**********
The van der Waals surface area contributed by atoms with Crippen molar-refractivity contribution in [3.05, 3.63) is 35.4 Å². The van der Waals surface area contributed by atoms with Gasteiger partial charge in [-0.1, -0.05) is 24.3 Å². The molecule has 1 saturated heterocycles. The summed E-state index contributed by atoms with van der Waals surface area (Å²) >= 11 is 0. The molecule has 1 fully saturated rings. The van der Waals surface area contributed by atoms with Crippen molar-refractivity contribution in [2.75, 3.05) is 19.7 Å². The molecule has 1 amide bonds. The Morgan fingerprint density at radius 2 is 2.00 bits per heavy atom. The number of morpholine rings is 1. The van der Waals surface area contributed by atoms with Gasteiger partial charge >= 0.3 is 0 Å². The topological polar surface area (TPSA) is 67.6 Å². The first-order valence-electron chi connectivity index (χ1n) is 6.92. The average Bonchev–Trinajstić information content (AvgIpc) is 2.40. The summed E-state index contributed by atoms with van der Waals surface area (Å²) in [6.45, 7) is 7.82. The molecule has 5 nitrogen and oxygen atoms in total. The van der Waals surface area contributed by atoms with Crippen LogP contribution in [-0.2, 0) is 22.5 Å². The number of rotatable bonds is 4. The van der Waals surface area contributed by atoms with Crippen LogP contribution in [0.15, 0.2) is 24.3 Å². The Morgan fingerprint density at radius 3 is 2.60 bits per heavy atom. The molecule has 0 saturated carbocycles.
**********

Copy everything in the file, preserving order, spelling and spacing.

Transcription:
The van der Waals surface area contributed by atoms with Crippen molar-refractivity contribution in [3.05, 3.63) is 35.4 Å². The van der Waals surface area contributed by atoms with Gasteiger partial charge in [-0.1, -0.05) is 24.3 Å². The molecule has 1 saturated heterocycles. The summed E-state index contributed by atoms with van der Waals surface area (Å²) >= 11 is 0. The molecule has 1 fully saturated rings. The van der Waals surface area contributed by atoms with Crippen molar-refractivity contribution in [2.75, 3.05) is 19.7 Å². The molecule has 1 amide bonds. The Morgan fingerprint density at radius 2 is 2.00 bits per heavy atom. The number of morpholine rings is 1. The van der Waals surface area contributed by atoms with Gasteiger partial charge >= 0.3 is 0 Å². The topological polar surface area (TPSA) is 67.6 Å². The first-order valence-electron chi connectivity index (χ1n) is 6.92. The average Bonchev–Trinajstić information content (AvgIpc) is 2.40. The summed E-state index contributed by atoms with van der Waals surface area (Å²) in [6.45, 7) is 7.82. The molecule has 5 nitrogen and oxygen atoms in total. The van der Waals surface area contributed by atoms with Crippen LogP contribution in [-0.2, 0) is 22.5 Å². The number of rotatable bonds is 4. The van der Waals surface area contributed by atoms with Crippen LogP contribution in [0.15, 0.2) is 24.3 Å². The Morgan fingerprint density at radius 3 is 2.60 bits per heavy atom. The molecule has 0 saturated carbocycles.